It's 2 a.m., a thunderstorm is throwing sheets of rain against the window, and I'm playing Slender with my headphones on.
Every part of this is bad.
I'm that guy in the horror movie. I investigate that strange noise. I ask, "Is someone there?" And worst yet, I'm aware that doing these things is completely stupid.
Developer Mark "AgentParsec" Hadley's terrifying first-person horror game, based on the Internet-born Slender Man mythos, revels in letting you know that you're that person. At the beginning, your character climbs over a fence to enter a creepy, shadowy forest armed only with a flashlight and a handheld camera — which is to say that she isn't armed at all.
It only gets worse from there.
Your task is simple: Collect eight pages with creepy drawings on them. The pages are on different landmarks throughout the forest, but they appear in slightly different places every time you start up the game.
But the Slender Man is following you, and he gets closer with every page you collect. Slender builds tension with this link between progress and danger; you know that being "good" at the game only increases your odds of darting around a corner to run face-first into the game-ending monster.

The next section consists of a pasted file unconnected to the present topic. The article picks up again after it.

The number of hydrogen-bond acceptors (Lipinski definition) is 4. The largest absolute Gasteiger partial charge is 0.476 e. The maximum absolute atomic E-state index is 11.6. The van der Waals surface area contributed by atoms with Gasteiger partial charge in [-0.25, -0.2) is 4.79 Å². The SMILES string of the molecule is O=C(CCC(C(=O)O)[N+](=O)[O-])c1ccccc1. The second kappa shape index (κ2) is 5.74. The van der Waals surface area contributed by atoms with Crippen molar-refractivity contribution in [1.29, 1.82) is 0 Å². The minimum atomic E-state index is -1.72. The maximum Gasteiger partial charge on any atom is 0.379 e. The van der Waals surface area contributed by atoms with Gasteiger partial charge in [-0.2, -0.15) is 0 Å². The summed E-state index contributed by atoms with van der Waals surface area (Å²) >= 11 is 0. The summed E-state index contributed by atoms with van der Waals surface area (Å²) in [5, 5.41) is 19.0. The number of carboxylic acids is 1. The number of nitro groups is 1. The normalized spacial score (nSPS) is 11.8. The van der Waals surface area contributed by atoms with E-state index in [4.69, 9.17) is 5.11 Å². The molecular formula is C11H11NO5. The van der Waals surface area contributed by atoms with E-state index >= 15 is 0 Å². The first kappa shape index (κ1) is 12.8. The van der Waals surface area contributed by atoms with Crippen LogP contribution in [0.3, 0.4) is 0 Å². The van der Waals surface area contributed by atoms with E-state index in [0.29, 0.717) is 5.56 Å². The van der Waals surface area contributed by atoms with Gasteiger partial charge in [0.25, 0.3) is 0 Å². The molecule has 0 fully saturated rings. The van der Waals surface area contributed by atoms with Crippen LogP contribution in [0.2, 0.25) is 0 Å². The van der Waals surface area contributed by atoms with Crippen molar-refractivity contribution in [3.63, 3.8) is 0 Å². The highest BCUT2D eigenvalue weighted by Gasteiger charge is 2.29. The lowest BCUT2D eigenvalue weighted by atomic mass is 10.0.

Tension exists between jump scares, and the longer that negative space lasts, the riskier it gets for your nerves and unsoiled pants. Slender exists in that space: It wraps it around itself — and you — like a thin blanket, useless against the cold. And it makes sure you understand exactly where you are, and why.
And it does this with a black background, some creepy noises, and the idea that the Slender Man is out there. It doesn't have to show him until it's too late — but it might anyway because that's how it rolls.
That's horror: The knowledge that you are helpless in a situation in which you have no control or defense. The void of the Slender Man's white face is a reflection of the stark blackness of the night, but it is not an opposite. It is the final void, the one that awaits you when your wits or batteries run out and you make that wrong turn or take that wrong step.
It is a blank canvas of futility.
Slender terrifies me, and I'm hooked. You can download it for free from a number of sites if you really feel like putting yourself through all of that.